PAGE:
Month: August 2017
5. The new book burnings: “I have never seen social interaction this fucked up,” she wrote in an email. “And I’ve been in prison.”
6. Ross Douthat NYT.
Hayek argued that support for redistribution was driven by emotions that had been optimally evolved for small, hunter-gatherer societies but that were now at tension with the rules necessary to create an extended social order such as under capitalism.
Support for Hayek’s hypothesis is given in a new paper by Sznycer et al. (et al. including Cosmides and Tooby). The authors use surveys to measure an individual’s disposition to compassion and envy. For example, for compassion there are 11 items such as “I suffer from others sorrows,” or (negative) “I tend to dislike soft-hearted people,” and for envy there are questions like “It is so frustrating to see some people succeed so easily”. In each case there is a scale from strongly disagree to strongly agree. The authors also ask whether the respondents think a tax on the wealthy would benefit them (measured on a 1 to 5 scale).
What makes these three items–compassion, envy and self-interest– interesting is that each of these can be understood as having evolved for functional reasons in the ancestral environment (see the paper for cites and arguments.)
In contrast, “fairness” is a much more abstract and difficult to define concept and because it is based on groups rather than on interpersonal relations it is not clear how it would have evolved in the ancestral environment. The authors measure the demand for distributional fairness by asking a variety of questions about hypothetical distributions and they use survey questions such as “the law of the land should apply to everyone in the same way” to measure support for procedural fairness.
The main things to be explained are support for redistribution (again measured via a questionnaire) and private giving to charity. The authors have just over six thousand participants over four countries (the U.S., India, the UK and Israel).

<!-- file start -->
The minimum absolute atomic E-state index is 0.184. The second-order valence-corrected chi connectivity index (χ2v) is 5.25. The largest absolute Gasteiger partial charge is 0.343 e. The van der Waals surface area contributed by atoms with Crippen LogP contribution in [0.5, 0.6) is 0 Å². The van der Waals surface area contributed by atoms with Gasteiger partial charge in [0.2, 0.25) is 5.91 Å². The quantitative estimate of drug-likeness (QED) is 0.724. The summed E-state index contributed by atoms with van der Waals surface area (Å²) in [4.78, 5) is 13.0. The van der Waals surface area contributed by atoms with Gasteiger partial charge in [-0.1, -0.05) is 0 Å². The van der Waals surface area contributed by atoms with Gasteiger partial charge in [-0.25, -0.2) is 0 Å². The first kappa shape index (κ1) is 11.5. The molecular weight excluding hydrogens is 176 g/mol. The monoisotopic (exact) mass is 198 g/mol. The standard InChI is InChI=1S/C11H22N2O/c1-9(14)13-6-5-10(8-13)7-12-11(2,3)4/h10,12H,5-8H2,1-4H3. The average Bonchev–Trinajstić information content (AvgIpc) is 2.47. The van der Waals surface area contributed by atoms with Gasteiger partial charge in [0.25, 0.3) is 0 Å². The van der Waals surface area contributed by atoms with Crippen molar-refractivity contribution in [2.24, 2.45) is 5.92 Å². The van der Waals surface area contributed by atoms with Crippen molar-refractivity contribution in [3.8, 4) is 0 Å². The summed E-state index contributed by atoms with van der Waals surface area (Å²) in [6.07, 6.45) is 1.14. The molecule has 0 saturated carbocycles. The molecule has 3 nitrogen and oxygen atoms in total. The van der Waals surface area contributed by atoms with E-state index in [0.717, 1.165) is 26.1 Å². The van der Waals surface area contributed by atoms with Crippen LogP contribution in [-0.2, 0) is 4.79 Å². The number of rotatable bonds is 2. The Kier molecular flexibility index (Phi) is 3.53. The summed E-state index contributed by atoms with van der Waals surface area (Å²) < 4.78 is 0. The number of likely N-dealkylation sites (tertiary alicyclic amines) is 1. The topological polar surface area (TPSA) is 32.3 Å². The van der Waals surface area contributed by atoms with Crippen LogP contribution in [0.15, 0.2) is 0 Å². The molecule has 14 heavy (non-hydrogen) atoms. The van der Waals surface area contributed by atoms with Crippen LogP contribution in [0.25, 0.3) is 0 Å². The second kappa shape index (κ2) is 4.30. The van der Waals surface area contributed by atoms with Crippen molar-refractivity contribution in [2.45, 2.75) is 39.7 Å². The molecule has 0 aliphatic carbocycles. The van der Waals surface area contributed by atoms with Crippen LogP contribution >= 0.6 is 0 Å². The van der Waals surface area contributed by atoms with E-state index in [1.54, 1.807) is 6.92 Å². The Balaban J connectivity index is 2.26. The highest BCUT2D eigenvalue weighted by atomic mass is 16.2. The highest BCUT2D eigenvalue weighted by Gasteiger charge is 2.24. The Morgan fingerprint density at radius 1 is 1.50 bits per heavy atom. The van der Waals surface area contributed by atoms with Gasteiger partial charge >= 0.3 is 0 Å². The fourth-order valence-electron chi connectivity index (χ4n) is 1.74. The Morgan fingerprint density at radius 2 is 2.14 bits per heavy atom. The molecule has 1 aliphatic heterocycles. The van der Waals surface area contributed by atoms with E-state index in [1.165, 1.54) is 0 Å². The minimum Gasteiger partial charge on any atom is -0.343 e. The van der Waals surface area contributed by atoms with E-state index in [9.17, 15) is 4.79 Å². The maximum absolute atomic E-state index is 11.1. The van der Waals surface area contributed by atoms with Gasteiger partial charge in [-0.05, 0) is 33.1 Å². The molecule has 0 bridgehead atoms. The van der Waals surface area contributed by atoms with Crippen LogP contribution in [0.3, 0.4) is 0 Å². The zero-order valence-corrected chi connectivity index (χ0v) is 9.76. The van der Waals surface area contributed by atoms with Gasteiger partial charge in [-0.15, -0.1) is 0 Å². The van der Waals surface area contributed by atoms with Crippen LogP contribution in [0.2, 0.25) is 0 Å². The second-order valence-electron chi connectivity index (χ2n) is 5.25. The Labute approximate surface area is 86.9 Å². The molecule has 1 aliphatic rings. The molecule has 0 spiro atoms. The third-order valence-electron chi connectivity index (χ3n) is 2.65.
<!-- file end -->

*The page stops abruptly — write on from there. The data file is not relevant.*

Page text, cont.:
A key finding:
Compassion, envy, and self-interest independently predict support for redistribution in four countries with different economic histories and distributional policies. This is consistent with an evolutionary-psychological approach…the effects of fairness as a group-wide concern is unreliable and of far smaller magnitude than the effect of the emotion/motivational triplet.
A scary/sad finding:
Respondents were given two scenarios, a 10% tax on the rich that led to X dollars for the poor or a 50% tax on the rich that because it reduced incentives led to X/2 dollars for the poor. This experiment was run in America, India and the UK.
Fourteen percent to 18% of the…participants indicated a preference for the scenario featuring a higher tax rate for the rich even though it produced less money for the poor.
It’s easy to be skeptical of survey answers (I prefer measured actions) but answers on questions like this have been shown to be predictive for a variety of behaviors and there is an internal logic among the answers that suggests real motivations and behaviors are being measured. Most notably, compassion and envy both predict support for redistribution but only compassion predicts private giving to charity.
Addendum: It is a scandal that so few of Hayek’s works are available online. I believe this is a serious detriment to Hayek research.
Thanks to a little-noticed auction sale, a South Bay couple are the proud owners of one of the most exclusive streets in San Francisco — and they’re looking for ways to make their purchase pay.
Let’s cut to the chase:
1. Symphonies #1, 5, and 7 are dominated assets, the latter two being too sprawling. #8 is meant to be seen live, and #10 isn’t Mahler’s finished version. #4 is attractive, but somewhat lightweight.
2. #2 requires a very good recording, my favorite is Stokowski with the London Symphony Orchestra, even though he changes the score. If you can’t find that, try Abbado or Levine, both of those two being good default choices for Mahler. Those two conductors are also good choices for #3, another symphony in the Mahler pantheon.
3. #6 is the most nerve-wracking and insane and requiring of full volume. I’m still looking for the perfect recording of that one, sometimes I like Barbirolli.
4. #9 is the best music, I recommend von Karajan.
5. Pierre Boulez offers an alternative perspective on any of these symphonies, plus he has one of the very best Das Lied von der Erde recordings, that song cycle being part of the canon of essential Mahler works.
6. The quality of your listening conditions is especially important for Mahler. And during any listen a) try to spot the Austrian folk tunes, and b) think of Mahler as one of the greatest opera conductors, including for Mozart, of his time.
7. A short piano piece by Mozart, as a palate cleaner, sounds especially good after a Mahler symphony.
That’s what you need to know.
A University of Georgia professor has adopted a “stress reduction policy” that will allow students to select their own grades if they “feel unduly stressed” by the ones they earned.